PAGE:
Chris Collins
The Baker City Herald

We had hoped to use this space to explain which four of the candidates for Baker City Council we believe deserve your votes in the Nov. 2 election.

What we hadn't counted on is there being just four candidates.

Which happens to be the precise number of openings on the seven-member Council.

This sort of narrows the choice.

And it renders moot our preferred method in electoral matters - that is, to interview all the candidates and then decide who we think would best serve Baker City.

("We" in this case meaning the Herald's editorial board: publisher

Kari Borgen, reporter Chris Collins, and editor Jayson Jacoby.)

This paucity of candidates is hardly a democratic disaster, of course.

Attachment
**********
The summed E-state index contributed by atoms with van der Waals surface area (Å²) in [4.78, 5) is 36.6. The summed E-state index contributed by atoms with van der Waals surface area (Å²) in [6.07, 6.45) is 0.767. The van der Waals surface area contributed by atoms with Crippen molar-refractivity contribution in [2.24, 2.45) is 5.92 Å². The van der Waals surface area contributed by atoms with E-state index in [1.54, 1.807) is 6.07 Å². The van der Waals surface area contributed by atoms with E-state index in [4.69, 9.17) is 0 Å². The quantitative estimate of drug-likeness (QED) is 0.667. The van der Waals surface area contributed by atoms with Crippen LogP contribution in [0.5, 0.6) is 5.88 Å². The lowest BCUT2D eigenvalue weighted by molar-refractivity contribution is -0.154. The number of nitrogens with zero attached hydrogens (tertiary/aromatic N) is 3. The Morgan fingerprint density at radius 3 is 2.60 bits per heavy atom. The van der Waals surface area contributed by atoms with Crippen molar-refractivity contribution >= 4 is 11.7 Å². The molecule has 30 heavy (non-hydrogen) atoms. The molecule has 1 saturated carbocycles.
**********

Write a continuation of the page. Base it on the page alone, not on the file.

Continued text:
At least there are enough civic-minded residents to claim all the

seats on the Council. That hasn't always happened in Baker City Council


And fortunately, all four of the candidates on the ballot have relevant experience.

Dennis Dorrah, Beverly Calder and Clair Button are incumbent councilors.

Roger Coles is a member of the city's budget board.

It's a solid slate of candidates.

Even so, we're disappointed that voters don't have a wider range of choices.

We're certain that other qualified people disagree with some

decisions the current Council has made - and, more important, they can

articulate how they would do things differently.

But such ideas are for naught if their proponents aren't willing to

submit their beliefs to the scrutiny of their fellow citizens.